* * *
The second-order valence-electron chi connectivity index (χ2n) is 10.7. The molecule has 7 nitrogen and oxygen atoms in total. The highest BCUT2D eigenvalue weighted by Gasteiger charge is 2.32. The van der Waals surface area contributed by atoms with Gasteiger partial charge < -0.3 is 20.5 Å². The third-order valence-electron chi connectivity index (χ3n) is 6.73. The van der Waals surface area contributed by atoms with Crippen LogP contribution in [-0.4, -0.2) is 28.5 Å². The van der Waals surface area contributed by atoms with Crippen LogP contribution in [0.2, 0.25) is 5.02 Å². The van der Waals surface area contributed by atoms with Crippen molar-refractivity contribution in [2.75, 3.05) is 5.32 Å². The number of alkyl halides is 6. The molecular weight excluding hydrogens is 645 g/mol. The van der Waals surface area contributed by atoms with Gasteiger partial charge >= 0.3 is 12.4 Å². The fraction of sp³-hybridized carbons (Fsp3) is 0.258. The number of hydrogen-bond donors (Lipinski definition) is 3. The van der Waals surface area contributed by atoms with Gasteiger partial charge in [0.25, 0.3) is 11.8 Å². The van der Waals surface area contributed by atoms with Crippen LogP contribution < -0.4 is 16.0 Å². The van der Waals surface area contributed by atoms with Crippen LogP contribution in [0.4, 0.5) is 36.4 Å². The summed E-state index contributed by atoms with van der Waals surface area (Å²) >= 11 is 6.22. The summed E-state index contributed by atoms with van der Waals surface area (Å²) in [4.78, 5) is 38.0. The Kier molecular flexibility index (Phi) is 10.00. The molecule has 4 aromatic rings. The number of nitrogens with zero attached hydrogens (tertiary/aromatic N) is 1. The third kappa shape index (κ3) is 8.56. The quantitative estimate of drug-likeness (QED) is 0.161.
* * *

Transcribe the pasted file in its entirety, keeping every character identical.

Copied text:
The second-order valence-electron chi connectivity index (χ2n) is 10.7. The molecule has 7 nitrogen and oxygen atoms in total. The highest BCUT2D eigenvalue weighted by Gasteiger charge is 2.32. The van der Waals surface area contributed by atoms with Gasteiger partial charge < -0.3 is 20.5 Å². The third-order valence-electron chi connectivity index (χ3n) is 6.73. The van der Waals surface area contributed by atoms with Crippen LogP contribution in [-0.4, -0.2) is 28.5 Å². The van der Waals surface area contributed by atoms with Crippen LogP contribution in [0.2, 0.25) is 5.02 Å². The van der Waals surface area contributed by atoms with Crippen molar-refractivity contribution in [2.75, 3.05) is 5.32 Å². The number of alkyl halides is 6. The molecular weight excluding hydrogens is 645 g/mol. The van der Waals surface area contributed by atoms with Gasteiger partial charge >= 0.3 is 12.4 Å². The fraction of sp³-hybridized carbons (Fsp3) is 0.258. The number of hydrogen-bond donors (Lipinski definition) is 3. The van der Waals surface area contributed by atoms with Gasteiger partial charge in [0.25, 0.3) is 11.8 Å². The van der Waals surface area contributed by atoms with Crippen LogP contribution < -0.4 is 16.0 Å². The van der Waals surface area contributed by atoms with Crippen LogP contribution in [0.4, 0.5) is 36.4 Å². The summed E-state index contributed by atoms with van der Waals surface area (Å²) >= 11 is 6.22. The summed E-state index contributed by atoms with van der Waals surface area (Å²) in [4.78, 5) is 38.0. The Kier molecular flexibility index (Phi) is 10.00. The molecule has 4 aromatic rings. The number of nitrogens with zero attached hydrogens (tertiary/aromatic N) is 1. The third kappa shape index (κ3) is 8.56. The quantitative estimate of drug-likeness (QED) is 0.161.